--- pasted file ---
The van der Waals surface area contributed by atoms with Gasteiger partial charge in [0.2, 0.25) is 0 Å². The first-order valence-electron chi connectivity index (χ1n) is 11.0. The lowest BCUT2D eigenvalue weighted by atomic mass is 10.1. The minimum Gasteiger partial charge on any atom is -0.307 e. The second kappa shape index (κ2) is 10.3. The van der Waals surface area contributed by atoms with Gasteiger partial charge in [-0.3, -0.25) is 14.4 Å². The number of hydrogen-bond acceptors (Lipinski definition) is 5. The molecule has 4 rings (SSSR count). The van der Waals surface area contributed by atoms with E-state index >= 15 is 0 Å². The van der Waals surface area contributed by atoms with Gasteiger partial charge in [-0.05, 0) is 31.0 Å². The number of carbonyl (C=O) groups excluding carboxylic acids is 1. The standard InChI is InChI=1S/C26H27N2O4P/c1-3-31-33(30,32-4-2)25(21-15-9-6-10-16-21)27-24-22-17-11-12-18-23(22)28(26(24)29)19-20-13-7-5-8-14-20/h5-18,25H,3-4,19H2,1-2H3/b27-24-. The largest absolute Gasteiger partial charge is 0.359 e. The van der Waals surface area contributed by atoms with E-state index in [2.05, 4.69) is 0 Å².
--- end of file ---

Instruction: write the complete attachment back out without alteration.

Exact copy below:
The van der Waals surface area contributed by atoms with Gasteiger partial charge in [0.2, 0.25) is 0 Å². The first-order valence-electron chi connectivity index (χ1n) is 11.0. The lowest BCUT2D eigenvalue weighted by atomic mass is 10.1. The minimum Gasteiger partial charge on any atom is -0.307 e. The second kappa shape index (κ2) is 10.3. The van der Waals surface area contributed by atoms with Gasteiger partial charge in [-0.3, -0.25) is 14.4 Å². The number of hydrogen-bond acceptors (Lipinski definition) is 5. The molecule has 4 rings (SSSR count). The van der Waals surface area contributed by atoms with E-state index >= 15 is 0 Å². The van der Waals surface area contributed by atoms with Gasteiger partial charge in [-0.05, 0) is 31.0 Å². The number of carbonyl (C=O) groups excluding carboxylic acids is 1. The standard InChI is InChI=1S/C26H27N2O4P/c1-3-31-33(30,32-4-2)25(21-15-9-6-10-16-21)27-24-22-17-11-12-18-23(22)28(26(24)29)19-20-13-7-5-8-14-20/h5-18,25H,3-4,19H2,1-2H3/b27-24-. The largest absolute Gasteiger partial charge is 0.359 e. The van der Waals surface area contributed by atoms with E-state index in [2.05, 4.69) is 0 Å².